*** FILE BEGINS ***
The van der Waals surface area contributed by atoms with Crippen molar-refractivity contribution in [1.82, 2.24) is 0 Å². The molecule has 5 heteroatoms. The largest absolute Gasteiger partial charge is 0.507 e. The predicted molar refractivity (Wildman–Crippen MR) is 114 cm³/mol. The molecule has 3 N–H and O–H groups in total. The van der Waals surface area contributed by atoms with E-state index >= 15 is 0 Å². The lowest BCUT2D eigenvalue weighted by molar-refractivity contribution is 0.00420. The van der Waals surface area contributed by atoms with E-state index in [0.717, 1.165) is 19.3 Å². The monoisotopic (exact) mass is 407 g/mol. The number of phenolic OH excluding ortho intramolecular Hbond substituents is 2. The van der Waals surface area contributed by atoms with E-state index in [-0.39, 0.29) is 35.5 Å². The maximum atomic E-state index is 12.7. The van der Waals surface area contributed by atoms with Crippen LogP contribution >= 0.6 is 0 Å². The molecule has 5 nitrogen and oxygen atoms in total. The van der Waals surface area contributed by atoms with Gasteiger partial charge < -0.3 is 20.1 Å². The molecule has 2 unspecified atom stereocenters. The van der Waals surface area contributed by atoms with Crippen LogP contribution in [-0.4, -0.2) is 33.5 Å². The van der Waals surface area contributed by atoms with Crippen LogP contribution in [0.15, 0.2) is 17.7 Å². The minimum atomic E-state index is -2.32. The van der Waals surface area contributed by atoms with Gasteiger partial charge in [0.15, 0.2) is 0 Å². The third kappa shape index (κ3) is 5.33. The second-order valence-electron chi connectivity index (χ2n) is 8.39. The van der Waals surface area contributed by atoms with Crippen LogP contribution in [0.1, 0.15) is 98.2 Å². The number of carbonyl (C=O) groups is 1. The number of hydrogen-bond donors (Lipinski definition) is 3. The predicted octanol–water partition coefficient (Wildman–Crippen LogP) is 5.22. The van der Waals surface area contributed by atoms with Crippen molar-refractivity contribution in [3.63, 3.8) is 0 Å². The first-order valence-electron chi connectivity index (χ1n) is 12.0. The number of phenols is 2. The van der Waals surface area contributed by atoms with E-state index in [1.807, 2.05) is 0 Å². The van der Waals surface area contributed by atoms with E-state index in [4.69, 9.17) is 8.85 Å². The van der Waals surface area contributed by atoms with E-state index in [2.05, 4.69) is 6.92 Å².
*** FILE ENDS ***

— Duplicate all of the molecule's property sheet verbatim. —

The van der Waals surface area contributed by atoms with Crippen molar-refractivity contribution in [1.82, 2.24) is 0 Å². The molecule has 5 heteroatoms. The largest absolute Gasteiger partial charge is 0.507 e. The predicted molar refractivity (Wildman–Crippen MR) is 114 cm³/mol. The molecule has 3 N–H and O–H groups in total. The van der Waals surface area contributed by atoms with E-state index >= 15 is 0 Å². The lowest BCUT2D eigenvalue weighted by molar-refractivity contribution is 0.00420. The van der Waals surface area contributed by atoms with E-state index in [0.717, 1.165) is 19.3 Å². The monoisotopic (exact) mass is 407 g/mol. The number of phenolic OH excluding ortho intramolecular Hbond substituents is 2. The van der Waals surface area contributed by atoms with E-state index in [-0.39, 0.29) is 35.5 Å². The maximum atomic E-state index is 12.7. The van der Waals surface area contributed by atoms with Crippen LogP contribution >= 0.6 is 0 Å². The molecule has 5 nitrogen and oxygen atoms in total. The van der Waals surface area contributed by atoms with Gasteiger partial charge < -0.3 is 20.1 Å². The molecule has 2 unspecified atom stereocenters. The van der Waals surface area contributed by atoms with Crippen LogP contribution in [-0.4, -0.2) is 33.5 Å². The van der Waals surface area contributed by atoms with Crippen LogP contribution in [0.15, 0.2) is 17.7 Å². The minimum atomic E-state index is -2.32. The van der Waals surface area contributed by atoms with Gasteiger partial charge in [0.15, 0.2) is 0 Å². The third kappa shape index (κ3) is 5.33. The second-order valence-electron chi connectivity index (χ2n) is 8.39. The van der Waals surface area contributed by atoms with Crippen LogP contribution in [0.1, 0.15) is 98.2 Å². The number of carbonyl (C=O) groups is 1. The number of hydrogen-bond donors (Lipinski definition) is 3. The predicted octanol–water partition coefficient (Wildman–Crippen LogP) is 5.22. The van der Waals surface area contributed by atoms with Crippen molar-refractivity contribution in [3.63, 3.8) is 0 Å². The first-order valence-electron chi connectivity index (χ1n) is 12.0. The number of phenols is 2. The van der Waals surface area contributed by atoms with E-state index in [1.807, 2.05) is 0 Å². The van der Waals surface area contributed by atoms with E-state index in [4.69, 9.17) is 8.85 Å². The van der Waals surface area contributed by atoms with E-state index in [2.05, 4.69) is 6.92 Å².